Skip to main content
You are the owner of this article.
You have permission to edit this article.
Trump supporters pepper Arizona's governor with demands he decertify election
alert top story

Trump supporters pepper Arizona's governor with demands he decertify election

PHOENIX — Supporters of Donald Trump are peppering Gov. Doug Ducey with demands that he decertify the 2020 election — even though he says he has no legal authority to do so.

The Republican governor got about 300 emails each day on Saturday and Sunday calling for him to act, said Ducey press aide C.J. Karamargin.

“It is more than we receive on vaccines, masks, border issues, refugees,’’ he said. “This tops the level of constituent interest those issues have.’’

Those demands come despite the governor’s statements that there is no way to decertify, which he repeated most recently Friday after the release of the Senate-ordered audit report on the 2020 Maricopa County returns.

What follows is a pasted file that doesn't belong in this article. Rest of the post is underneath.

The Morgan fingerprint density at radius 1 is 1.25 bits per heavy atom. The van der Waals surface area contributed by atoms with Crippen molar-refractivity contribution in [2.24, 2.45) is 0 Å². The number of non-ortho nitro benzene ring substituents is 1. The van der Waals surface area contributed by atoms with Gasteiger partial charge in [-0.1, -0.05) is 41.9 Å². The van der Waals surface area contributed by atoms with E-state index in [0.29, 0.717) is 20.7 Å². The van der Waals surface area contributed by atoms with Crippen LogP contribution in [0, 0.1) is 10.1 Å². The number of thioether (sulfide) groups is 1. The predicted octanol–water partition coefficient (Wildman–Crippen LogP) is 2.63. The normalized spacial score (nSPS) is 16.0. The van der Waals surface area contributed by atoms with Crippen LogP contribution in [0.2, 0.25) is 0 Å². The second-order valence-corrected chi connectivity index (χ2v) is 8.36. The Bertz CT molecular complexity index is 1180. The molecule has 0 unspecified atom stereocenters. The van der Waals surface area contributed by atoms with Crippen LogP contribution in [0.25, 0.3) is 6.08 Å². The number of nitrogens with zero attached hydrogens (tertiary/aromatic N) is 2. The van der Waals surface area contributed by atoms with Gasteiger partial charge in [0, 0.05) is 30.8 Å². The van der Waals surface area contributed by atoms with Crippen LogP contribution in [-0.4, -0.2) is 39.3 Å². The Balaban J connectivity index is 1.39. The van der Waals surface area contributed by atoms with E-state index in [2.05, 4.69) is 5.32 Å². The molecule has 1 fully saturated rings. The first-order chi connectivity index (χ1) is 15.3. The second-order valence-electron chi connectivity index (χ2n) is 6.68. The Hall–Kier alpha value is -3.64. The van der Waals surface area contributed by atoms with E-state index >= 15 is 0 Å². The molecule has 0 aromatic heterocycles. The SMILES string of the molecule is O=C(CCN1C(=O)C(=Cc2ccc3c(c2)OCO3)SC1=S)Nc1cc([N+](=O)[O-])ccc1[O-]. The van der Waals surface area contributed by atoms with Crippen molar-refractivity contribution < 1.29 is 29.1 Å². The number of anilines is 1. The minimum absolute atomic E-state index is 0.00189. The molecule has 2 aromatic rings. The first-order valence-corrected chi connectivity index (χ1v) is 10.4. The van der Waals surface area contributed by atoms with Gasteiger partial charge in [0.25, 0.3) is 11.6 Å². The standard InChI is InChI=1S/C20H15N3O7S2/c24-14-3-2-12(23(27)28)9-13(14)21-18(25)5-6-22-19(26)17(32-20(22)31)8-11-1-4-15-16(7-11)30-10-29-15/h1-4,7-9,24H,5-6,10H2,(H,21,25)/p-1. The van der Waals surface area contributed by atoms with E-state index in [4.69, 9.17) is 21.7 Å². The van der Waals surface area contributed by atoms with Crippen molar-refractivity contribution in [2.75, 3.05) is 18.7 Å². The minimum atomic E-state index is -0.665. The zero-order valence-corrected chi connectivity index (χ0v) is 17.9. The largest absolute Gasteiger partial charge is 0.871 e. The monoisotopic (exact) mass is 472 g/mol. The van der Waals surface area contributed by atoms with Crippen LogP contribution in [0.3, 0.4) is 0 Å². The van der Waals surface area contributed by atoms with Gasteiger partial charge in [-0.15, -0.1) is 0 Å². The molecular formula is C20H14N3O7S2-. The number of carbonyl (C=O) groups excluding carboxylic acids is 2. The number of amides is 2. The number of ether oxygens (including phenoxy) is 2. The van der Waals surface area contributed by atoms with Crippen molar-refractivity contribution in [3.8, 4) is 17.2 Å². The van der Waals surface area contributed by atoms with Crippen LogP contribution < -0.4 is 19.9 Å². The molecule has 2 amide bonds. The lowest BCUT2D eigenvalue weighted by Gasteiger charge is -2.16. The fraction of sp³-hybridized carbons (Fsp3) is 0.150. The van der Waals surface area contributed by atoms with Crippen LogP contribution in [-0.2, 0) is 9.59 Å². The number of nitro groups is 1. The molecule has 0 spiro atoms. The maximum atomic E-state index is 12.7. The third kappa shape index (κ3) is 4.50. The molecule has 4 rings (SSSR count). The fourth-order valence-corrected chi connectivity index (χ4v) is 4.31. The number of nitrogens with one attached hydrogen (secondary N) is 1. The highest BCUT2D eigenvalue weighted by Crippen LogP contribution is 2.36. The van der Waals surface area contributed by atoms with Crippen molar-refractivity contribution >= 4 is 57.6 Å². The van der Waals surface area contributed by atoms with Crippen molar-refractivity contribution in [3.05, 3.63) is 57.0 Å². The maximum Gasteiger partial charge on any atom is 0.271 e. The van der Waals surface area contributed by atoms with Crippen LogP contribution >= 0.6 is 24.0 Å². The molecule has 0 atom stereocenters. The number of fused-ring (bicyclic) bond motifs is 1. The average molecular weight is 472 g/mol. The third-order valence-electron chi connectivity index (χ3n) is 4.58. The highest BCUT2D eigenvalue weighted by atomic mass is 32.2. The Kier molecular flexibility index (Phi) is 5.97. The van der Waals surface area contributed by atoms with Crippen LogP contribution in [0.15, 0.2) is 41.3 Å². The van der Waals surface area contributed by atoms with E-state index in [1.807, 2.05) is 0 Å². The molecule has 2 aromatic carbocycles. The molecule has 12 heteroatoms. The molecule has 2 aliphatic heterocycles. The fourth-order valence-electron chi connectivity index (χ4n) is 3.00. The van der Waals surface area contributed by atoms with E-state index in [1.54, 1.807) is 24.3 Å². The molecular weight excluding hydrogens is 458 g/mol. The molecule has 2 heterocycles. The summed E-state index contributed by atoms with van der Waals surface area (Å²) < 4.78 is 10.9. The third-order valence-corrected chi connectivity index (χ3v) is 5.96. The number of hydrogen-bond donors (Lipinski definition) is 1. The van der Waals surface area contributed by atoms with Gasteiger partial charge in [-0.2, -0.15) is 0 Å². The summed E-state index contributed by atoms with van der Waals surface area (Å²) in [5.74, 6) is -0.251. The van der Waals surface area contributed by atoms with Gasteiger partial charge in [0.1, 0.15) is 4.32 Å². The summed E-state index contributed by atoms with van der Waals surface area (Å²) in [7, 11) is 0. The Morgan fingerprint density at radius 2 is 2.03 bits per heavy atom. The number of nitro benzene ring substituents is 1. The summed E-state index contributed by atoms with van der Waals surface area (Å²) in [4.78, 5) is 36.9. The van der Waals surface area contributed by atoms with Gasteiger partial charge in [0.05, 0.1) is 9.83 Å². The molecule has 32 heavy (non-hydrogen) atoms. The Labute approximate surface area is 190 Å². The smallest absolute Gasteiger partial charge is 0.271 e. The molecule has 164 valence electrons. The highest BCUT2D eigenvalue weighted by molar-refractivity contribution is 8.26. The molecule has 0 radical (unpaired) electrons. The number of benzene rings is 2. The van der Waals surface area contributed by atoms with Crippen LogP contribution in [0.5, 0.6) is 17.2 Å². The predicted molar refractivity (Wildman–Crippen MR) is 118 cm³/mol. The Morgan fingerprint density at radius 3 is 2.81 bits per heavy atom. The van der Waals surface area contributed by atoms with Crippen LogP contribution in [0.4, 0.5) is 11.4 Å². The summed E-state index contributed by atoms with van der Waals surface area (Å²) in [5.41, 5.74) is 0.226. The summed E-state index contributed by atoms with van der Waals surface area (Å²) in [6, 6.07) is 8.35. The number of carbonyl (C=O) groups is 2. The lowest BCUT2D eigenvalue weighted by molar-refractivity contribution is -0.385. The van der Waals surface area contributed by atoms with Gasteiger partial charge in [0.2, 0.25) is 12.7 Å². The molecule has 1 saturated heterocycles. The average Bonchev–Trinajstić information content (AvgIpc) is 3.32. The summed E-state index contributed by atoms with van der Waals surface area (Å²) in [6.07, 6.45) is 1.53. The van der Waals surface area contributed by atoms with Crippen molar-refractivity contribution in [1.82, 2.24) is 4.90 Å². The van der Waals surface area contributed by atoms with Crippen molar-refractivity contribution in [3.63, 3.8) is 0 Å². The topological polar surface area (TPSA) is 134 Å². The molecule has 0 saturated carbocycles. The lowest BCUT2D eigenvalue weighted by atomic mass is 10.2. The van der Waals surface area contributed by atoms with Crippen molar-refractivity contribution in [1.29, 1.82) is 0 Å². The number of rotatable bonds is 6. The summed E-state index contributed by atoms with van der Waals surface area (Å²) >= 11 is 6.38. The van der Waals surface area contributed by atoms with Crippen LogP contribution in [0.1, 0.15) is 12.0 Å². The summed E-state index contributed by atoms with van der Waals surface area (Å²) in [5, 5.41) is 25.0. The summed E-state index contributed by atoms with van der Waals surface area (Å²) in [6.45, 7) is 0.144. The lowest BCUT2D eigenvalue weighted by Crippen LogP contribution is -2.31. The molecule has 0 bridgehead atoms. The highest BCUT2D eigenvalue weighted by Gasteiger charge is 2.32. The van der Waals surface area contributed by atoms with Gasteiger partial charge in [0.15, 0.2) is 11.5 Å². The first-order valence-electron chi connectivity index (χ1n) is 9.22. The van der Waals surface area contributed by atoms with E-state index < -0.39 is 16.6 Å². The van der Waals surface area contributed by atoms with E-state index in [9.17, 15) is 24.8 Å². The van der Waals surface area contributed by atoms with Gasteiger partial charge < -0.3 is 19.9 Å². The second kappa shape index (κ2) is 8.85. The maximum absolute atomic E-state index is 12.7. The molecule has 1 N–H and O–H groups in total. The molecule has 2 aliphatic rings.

And they come despite the fact that the audit’s recount of Maricopa County ballots showed the certified results were accurate and that Joe Biden indeed defeated Trump. In fact, the audit’s hand count actually increased Biden’s margin of victory by a bit.

But Trump supporters are hanging on other statements by Doug Logan, CEO of Cyber Ninjas, the firm that conducted the audit. Logan, while not alleging fraud, said there are discrepancies between other numbers the county reported and what the auditors were able to find. These range from allegations of mail-in ballots received from from voters no longer at that address, to more ballots returned from voters than were mailed out. County election officials provided a point-by-point rebuttal about those issues.

Those raising objections contend there are enough questionable votes to more than overcome Biden’s 45,109-vote margin of victory in the state’s largest county — and, by extension, to overturn his 10,457-edge statewide.

This clearly isn’t over. And the main thrust has been to decertify the election.

Among the loudest voices is Rep. Mark Finchem, R-Oro Valley, who is running for secretary of state.